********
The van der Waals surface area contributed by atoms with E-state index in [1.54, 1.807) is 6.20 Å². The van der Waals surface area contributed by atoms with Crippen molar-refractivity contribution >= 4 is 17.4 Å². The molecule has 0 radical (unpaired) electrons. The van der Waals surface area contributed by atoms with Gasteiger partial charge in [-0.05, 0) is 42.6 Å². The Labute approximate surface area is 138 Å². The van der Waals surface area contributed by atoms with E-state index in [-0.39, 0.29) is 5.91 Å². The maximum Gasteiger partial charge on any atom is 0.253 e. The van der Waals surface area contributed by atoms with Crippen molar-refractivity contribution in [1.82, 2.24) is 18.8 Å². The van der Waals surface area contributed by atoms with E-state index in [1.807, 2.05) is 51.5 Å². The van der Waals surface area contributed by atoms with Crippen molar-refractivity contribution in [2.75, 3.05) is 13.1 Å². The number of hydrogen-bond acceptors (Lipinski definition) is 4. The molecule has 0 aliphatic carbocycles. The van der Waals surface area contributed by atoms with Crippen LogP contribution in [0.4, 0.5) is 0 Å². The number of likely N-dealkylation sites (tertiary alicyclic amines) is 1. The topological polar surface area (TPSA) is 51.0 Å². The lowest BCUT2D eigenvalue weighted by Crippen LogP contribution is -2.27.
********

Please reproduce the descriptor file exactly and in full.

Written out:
The van der Waals surface area contributed by atoms with E-state index in [1.54, 1.807) is 6.20 Å². The van der Waals surface area contributed by atoms with Crippen molar-refractivity contribution >= 4 is 17.4 Å². The molecule has 0 radical (unpaired) electrons. The van der Waals surface area contributed by atoms with Gasteiger partial charge in [-0.05, 0) is 42.6 Å². The Labute approximate surface area is 138 Å². The van der Waals surface area contributed by atoms with E-state index in [-0.39, 0.29) is 5.91 Å². The maximum Gasteiger partial charge on any atom is 0.253 e. The van der Waals surface area contributed by atoms with Crippen molar-refractivity contribution in [1.82, 2.24) is 18.8 Å². The van der Waals surface area contributed by atoms with E-state index in [1.807, 2.05) is 51.5 Å². The van der Waals surface area contributed by atoms with Crippen molar-refractivity contribution in [2.75, 3.05) is 13.1 Å². The number of hydrogen-bond acceptors (Lipinski definition) is 4. The molecule has 0 aliphatic carbocycles. The van der Waals surface area contributed by atoms with Crippen LogP contribution in [0.4, 0.5) is 0 Å². The number of likely N-dealkylation sites (tertiary alicyclic amines) is 1. The topological polar surface area (TPSA) is 51.0 Å². The lowest BCUT2D eigenvalue weighted by Crippen LogP contribution is -2.27.